Each new circuit poses its own hazards, and your opponents often take some beating, so there is instant addictiveness. However, once you have seen the courses and survived, there is nothing else to do except go round again. On later levels the computer cars speed up to Senna-like velocities, making it virtually impossible to win, eve with missiles.

Racing is a flesh-and-blood opponent is more satisfying, as it can develop (or degenerate) into static warfare. But ultimately this too is of limited enjoyment.


This form of highly dangerous sprint-racing in an (irrelevantly) radiation-blasted world is addictive and fun once you start to win. But, further on, when you start to lose, and when all the circuits start to look the same, you find the thrill palling somewhat. There isn't that much gear you can buy for the car, so you don't really progress: you just try to keep surviving through to the next race.

Badlands is quite a fun little arcade game, but, unfortunately, has a rather short half-life. There just isn't enough variety.

Badlands logo

Domark/Tengen, Amiga £19.99

The world's been devastated by a nuclear holocaust - which turns out to be really good news for motor sports fans: there's no rules, no race commentators, plus no shortage of petrol or hazardous race tracks. There are eight circuits, all viewed from above with room for three contestants. The only rule is you have to cross the finish line before a computer-controlled car (in two-player mode coming second to a friend is only embarrassing, not fatal).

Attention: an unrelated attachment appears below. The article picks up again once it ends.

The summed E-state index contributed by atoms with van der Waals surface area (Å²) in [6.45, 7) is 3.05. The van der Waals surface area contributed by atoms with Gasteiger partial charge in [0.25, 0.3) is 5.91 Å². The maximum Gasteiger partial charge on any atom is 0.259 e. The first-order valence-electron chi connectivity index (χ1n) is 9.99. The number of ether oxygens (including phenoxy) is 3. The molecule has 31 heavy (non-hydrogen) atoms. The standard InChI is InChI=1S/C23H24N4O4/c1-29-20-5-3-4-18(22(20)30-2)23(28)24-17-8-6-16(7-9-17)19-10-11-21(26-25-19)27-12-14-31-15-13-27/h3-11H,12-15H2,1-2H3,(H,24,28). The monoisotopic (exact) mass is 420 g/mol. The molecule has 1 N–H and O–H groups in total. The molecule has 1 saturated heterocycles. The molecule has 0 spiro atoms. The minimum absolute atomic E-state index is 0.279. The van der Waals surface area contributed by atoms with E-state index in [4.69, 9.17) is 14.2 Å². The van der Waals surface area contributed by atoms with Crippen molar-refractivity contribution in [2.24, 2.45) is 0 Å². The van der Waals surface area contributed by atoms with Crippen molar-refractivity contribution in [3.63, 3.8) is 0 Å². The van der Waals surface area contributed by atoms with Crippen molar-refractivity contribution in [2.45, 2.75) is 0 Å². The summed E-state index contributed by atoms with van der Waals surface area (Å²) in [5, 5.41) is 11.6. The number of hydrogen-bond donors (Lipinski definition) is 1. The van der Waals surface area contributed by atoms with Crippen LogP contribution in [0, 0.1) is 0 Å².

Colour-coded arrows show drivers which route to take around the track, explosives go off and useful items appear such as missiles and wrenches. Pressing fire accelerates, pulling back fires bullets or missiles. If you survive a race you can visit a shop to spend your wrenches on improved tires, speed, acceleration and shields. Progressively upgrading these is essential to stay competitive with the computer car(s). If your car is destroyed, the only penalty is the short loss of time while waiting for a helicopter to bring your replacement.

Phil King Badlands is a fun two-player game, but it's really no advance over the ancient Super Sprint. The only new aspects are the ability to shoot and the additional hazards like rising spikes and huge pools of liquid spilt by toppled trackside barrels. You can't really blame the programmers (Teque London) - they've done a good job converting a rather crusty coin-op.
Phil King This is another excellent Tengen Amiga conversion, unfortunately the coin-op is a weak one. The game's appeal lies purely in fast reactions vital for winning, and earning wrenches for essential car upgrades. There are some good touches, such as being able to knock over water tanks, split open oil tanks and so on, but as you progress it's the same eight tracks over and over with ever more ludicrously fast computer cars. Nevertheless Super Sprint fans will love it, and it's certainly fun for a while with two players.